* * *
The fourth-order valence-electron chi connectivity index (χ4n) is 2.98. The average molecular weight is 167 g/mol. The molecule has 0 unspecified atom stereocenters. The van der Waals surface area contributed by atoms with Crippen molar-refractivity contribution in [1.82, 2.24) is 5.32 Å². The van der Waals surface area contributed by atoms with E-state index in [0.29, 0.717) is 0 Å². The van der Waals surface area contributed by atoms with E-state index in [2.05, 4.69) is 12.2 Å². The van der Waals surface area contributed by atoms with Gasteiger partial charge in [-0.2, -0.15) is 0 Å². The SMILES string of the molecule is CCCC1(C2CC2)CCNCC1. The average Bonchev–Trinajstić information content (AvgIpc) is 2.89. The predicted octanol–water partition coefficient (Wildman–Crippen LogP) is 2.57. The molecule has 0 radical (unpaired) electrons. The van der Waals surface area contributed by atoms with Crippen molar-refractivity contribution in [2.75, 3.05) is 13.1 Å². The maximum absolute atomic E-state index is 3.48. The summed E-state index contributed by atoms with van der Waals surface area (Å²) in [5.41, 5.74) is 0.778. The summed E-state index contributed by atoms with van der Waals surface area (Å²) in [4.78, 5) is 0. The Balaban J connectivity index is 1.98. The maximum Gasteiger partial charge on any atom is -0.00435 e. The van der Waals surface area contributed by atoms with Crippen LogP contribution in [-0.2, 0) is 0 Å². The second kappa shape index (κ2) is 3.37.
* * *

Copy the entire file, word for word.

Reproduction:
The fourth-order valence-electron chi connectivity index (χ4n) is 2.98. The average molecular weight is 167 g/mol. The molecule has 0 unspecified atom stereocenters. The van der Waals surface area contributed by atoms with Crippen molar-refractivity contribution in [1.82, 2.24) is 5.32 Å². The van der Waals surface area contributed by atoms with E-state index in [0.29, 0.717) is 0 Å². The van der Waals surface area contributed by atoms with E-state index in [2.05, 4.69) is 12.2 Å². The van der Waals surface area contributed by atoms with Gasteiger partial charge in [-0.2, -0.15) is 0 Å². The SMILES string of the molecule is CCCC1(C2CC2)CCNCC1. The average Bonchev–Trinajstić information content (AvgIpc) is 2.89. The predicted octanol–water partition coefficient (Wildman–Crippen LogP) is 2.57. The molecule has 0 radical (unpaired) electrons. The van der Waals surface area contributed by atoms with Crippen molar-refractivity contribution in [2.75, 3.05) is 13.1 Å². The maximum absolute atomic E-state index is 3.48. The summed E-state index contributed by atoms with van der Waals surface area (Å²) in [5.41, 5.74) is 0.778. The summed E-state index contributed by atoms with van der Waals surface area (Å²) in [4.78, 5) is 0. The Balaban J connectivity index is 1.98. The maximum Gasteiger partial charge on any atom is -0.00435 e. The van der Waals surface area contributed by atoms with Crippen LogP contribution in [-0.2, 0) is 0 Å². The second kappa shape index (κ2) is 3.37.